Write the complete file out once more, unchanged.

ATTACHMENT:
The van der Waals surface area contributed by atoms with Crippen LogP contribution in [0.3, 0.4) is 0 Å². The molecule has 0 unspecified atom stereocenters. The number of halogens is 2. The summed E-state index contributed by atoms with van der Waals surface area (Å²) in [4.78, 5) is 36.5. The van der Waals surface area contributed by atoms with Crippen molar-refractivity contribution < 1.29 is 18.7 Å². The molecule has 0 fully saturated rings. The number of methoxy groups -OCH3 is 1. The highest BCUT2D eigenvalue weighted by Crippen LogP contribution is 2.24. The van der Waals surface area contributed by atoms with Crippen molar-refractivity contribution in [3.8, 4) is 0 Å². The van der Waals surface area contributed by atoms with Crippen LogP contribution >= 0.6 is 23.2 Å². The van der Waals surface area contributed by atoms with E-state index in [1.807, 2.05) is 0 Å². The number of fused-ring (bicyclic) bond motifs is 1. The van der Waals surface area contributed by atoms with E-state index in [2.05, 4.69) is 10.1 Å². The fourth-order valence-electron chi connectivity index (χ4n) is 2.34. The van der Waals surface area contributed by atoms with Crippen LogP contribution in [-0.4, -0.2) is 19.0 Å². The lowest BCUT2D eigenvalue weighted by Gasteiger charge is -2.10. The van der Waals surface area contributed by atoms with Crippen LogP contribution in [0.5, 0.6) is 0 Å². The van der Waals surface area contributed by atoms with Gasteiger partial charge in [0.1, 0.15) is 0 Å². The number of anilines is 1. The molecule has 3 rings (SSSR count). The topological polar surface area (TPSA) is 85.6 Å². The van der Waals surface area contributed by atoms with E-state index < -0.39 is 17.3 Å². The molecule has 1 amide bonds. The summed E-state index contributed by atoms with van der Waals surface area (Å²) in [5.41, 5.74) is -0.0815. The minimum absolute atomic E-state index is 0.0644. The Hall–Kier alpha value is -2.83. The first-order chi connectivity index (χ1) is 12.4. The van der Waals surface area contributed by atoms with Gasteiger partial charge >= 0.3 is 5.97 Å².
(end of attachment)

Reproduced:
The van der Waals surface area contributed by atoms with Crippen LogP contribution in [0.3, 0.4) is 0 Å². The molecule has 0 unspecified atom stereocenters. The number of halogens is 2. The summed E-state index contributed by atoms with van der Waals surface area (Å²) in [4.78, 5) is 36.5. The van der Waals surface area contributed by atoms with Crippen molar-refractivity contribution < 1.29 is 18.7 Å². The molecule has 0 fully saturated rings. The number of methoxy groups -OCH3 is 1. The highest BCUT2D eigenvalue weighted by Crippen LogP contribution is 2.24. The van der Waals surface area contributed by atoms with Crippen molar-refractivity contribution in [3.8, 4) is 0 Å². The van der Waals surface area contributed by atoms with Crippen LogP contribution >= 0.6 is 23.2 Å². The van der Waals surface area contributed by atoms with E-state index in [1.807, 2.05) is 0 Å². The number of fused-ring (bicyclic) bond motifs is 1. The van der Waals surface area contributed by atoms with E-state index in [2.05, 4.69) is 10.1 Å². The fourth-order valence-electron chi connectivity index (χ4n) is 2.34. The van der Waals surface area contributed by atoms with Crippen LogP contribution in [-0.4, -0.2) is 19.0 Å². The lowest BCUT2D eigenvalue weighted by Gasteiger charge is -2.10. The van der Waals surface area contributed by atoms with Crippen LogP contribution in [0.5, 0.6) is 0 Å². The van der Waals surface area contributed by atoms with Gasteiger partial charge in [0.1, 0.15) is 0 Å². The number of anilines is 1. The molecule has 3 rings (SSSR count). The topological polar surface area (TPSA) is 85.6 Å². The van der Waals surface area contributed by atoms with E-state index < -0.39 is 17.3 Å². The molecule has 1 amide bonds. The summed E-state index contributed by atoms with van der Waals surface area (Å²) in [5.41, 5.74) is -0.0815. The minimum absolute atomic E-state index is 0.0644. The Hall–Kier alpha value is -2.83. The first-order chi connectivity index (χ1) is 12.4. The van der Waals surface area contributed by atoms with Gasteiger partial charge >= 0.3 is 5.97 Å².